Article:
Ghana’s independent power producers threaten to shut plants due to government mounting debt currently at $1.4 billion as of June 30, 2020. In a press release, the chamber of independent power producers, distributors, and large consumers demanded that the government include the debt payment plan in the mid-annual budget scheduled for July 23.
In addition, the IPPs want the Ghanaian government to reveal plans on the debt repayment and compel timely payment to suppliers by the state-run Electricity Company of Ghana (ECG). In this case, the IPPs urged the Ghanaian authorities to include measures that will ensure shortfalls in ECG revenues are addressed as and when they occur.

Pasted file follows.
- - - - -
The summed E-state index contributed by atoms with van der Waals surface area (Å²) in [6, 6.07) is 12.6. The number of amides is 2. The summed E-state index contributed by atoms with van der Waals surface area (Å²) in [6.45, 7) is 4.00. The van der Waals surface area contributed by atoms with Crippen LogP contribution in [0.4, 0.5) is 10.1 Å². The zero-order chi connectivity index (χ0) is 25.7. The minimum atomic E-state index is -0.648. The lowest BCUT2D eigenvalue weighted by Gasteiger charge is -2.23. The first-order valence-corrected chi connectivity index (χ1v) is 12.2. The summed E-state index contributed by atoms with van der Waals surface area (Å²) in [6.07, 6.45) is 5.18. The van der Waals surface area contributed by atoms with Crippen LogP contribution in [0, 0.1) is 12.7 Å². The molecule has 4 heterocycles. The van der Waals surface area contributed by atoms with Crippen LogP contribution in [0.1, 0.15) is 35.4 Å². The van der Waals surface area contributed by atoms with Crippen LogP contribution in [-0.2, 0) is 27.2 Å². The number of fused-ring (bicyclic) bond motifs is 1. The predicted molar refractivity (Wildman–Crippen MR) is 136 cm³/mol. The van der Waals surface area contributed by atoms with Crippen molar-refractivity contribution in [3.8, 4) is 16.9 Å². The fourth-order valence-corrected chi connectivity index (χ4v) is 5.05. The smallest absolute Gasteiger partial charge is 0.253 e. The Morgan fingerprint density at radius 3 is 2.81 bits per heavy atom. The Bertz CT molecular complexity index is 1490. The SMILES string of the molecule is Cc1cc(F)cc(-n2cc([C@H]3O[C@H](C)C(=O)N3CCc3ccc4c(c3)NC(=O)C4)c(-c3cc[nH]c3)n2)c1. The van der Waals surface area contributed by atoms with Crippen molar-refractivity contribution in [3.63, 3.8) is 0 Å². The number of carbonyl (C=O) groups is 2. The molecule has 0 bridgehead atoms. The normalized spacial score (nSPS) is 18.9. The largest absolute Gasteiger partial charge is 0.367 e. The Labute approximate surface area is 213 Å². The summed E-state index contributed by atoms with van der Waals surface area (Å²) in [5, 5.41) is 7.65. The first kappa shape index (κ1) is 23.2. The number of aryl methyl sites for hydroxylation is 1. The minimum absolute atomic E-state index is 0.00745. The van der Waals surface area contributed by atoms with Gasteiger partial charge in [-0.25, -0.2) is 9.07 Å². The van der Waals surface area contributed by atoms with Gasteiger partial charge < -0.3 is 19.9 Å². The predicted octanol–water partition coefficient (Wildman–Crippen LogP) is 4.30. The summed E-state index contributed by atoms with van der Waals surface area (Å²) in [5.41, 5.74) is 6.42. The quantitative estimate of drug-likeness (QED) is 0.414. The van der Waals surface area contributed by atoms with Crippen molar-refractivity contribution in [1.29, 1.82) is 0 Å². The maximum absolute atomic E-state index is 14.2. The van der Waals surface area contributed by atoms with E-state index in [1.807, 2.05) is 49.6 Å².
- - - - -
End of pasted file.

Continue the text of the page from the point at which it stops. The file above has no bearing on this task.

Bloomberg quoted the spokesperson in the Ministry of Finance who said that the government remained committed to its power sector reforms and is engage in bilateral negotiations.
The chamber explained that 1.5 percent of the debt represents unsettled legacy debt dating from 2016. 78 percent represent cumulative invoices from the time when the power distributions services took over power distribution in Ghana to date. The remaining 20.5 percent represents default claims.
The power producers worry that the mounting debt has forced them to contract costly loans to sustain their generations. IPPs provide almost 50 percent of Ghana’s power whose peak demand stands at 2700MW.